A sobering center that is intended to help people who are repeatedly picked up by police for public intoxication is months behind schedule and will be built in converted shipping containers as a way to cut costs.

The sobering center will be located behind a vacant warehouse at 3005 NE Diamond Lake Blvd., about 3 miles east of downtown Roseburg. The property is owned by Adapt, which runs two other programs nearby.

Adapt will also run the sobering center, which is being funded by a variety of sources, including the City of Roseburg. Last year, the City Council agreed to spend $50,000 toward its startup costs. The center was also awarded a $250,000 grant from the state, and has financial commitments from Sutherlin, Myrtle Creek and Winston, as well as local agencies, including Umpqua Health Alliance.

The center was initially slated to open last summer, but that got pushed back due to COVID-19. Adapt CEO Gregory Brigham told the City Council on Monday that the project broke ground at the end of December, and should be open in three or four months, depending on several factors, including weather and the permitting process.

“COVID has been another sort of drag on the process of getting everything done in a timely fashion,” he said.

Adapt looked at a couple of design options before settling on the recycled shipping containers, Brigham said.

Plans initially called for the center to open with six rooms, but the county contributed additional funds to allow the center to open with eight rooms, he said. Each room will house an individual for as long as it takes for that person to get sober, typically about six hours, Brigham said.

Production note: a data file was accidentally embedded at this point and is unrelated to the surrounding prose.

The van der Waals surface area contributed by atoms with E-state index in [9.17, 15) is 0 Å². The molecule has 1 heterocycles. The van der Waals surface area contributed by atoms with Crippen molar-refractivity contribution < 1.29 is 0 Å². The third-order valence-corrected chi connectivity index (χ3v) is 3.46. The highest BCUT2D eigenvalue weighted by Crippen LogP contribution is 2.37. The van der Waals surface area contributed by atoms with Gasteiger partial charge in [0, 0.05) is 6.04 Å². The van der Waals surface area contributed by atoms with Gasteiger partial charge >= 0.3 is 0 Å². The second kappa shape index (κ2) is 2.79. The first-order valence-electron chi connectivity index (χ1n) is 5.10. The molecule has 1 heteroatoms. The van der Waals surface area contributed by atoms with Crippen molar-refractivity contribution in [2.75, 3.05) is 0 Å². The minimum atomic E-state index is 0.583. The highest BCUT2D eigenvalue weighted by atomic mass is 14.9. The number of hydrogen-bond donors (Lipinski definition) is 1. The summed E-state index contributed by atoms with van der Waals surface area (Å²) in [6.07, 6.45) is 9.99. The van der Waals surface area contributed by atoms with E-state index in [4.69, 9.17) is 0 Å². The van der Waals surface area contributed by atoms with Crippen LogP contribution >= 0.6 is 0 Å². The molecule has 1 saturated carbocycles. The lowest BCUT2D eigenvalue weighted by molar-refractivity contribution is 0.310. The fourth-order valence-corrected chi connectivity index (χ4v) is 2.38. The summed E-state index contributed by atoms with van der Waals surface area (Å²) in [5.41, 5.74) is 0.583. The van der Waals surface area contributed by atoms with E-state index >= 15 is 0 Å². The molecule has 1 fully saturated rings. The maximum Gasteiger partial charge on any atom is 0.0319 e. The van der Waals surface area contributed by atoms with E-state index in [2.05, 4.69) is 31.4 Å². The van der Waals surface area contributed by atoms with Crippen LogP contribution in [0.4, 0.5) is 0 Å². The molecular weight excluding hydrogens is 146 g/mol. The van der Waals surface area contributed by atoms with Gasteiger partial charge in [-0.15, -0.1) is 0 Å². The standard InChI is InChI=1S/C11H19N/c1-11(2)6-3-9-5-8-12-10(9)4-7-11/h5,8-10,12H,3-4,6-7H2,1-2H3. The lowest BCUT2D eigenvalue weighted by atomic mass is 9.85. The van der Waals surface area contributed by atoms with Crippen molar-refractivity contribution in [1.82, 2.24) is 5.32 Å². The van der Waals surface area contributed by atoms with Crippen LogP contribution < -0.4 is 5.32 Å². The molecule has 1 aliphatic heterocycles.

The four shipping containers being used total about 2,000 square feet and will also house an intake area and staff offices, he said.

Adapt is currently interviewing for the sobering center manager position, Brigham said, and will soon start hiring other positions as well.

The center is intended to ease crowding at the jail and get people with alcohol and substance abuse problems — especially repeat offenders — services such as counseling.

The center is also intended to provide a safe place to sober up, help first-time offenders avoid a criminal record and offer peer counseling and referrals for treatment.

“People who are drunk can be brought there as an alternative jail,” Brigham said.

Those taken to the sobering center will undergo a medical screening by staff but there will not be a doctor on site, Brigham said. Those individuals who are brought to the sobering center will have an incentive to stay there and not cause trouble, he said.

“Essentially they’re placed on a hold while they’re there,” Brigham said. “If they demand to leave we’d call law enforcement to come get them, and in that case they’d probably face charges.”

SUPPORTING THE CHIEFThe City Council on Monday also issued a statement in support of Police Chief Gary Klopfenstein, and against “coercion” from a local group seeking to force local individuals and businesses to disobey state mandates in connection with the coronavirus.

A move to recall Klopfenstein was initiated by the Roseburg small business group Citizens for Truth, in response to what it claimed was the chief’s decision to report to the state a local restaurant for violations of COVID-19 rules. Citizens for Truth has since suspended its campaign to oust Klopfenstein.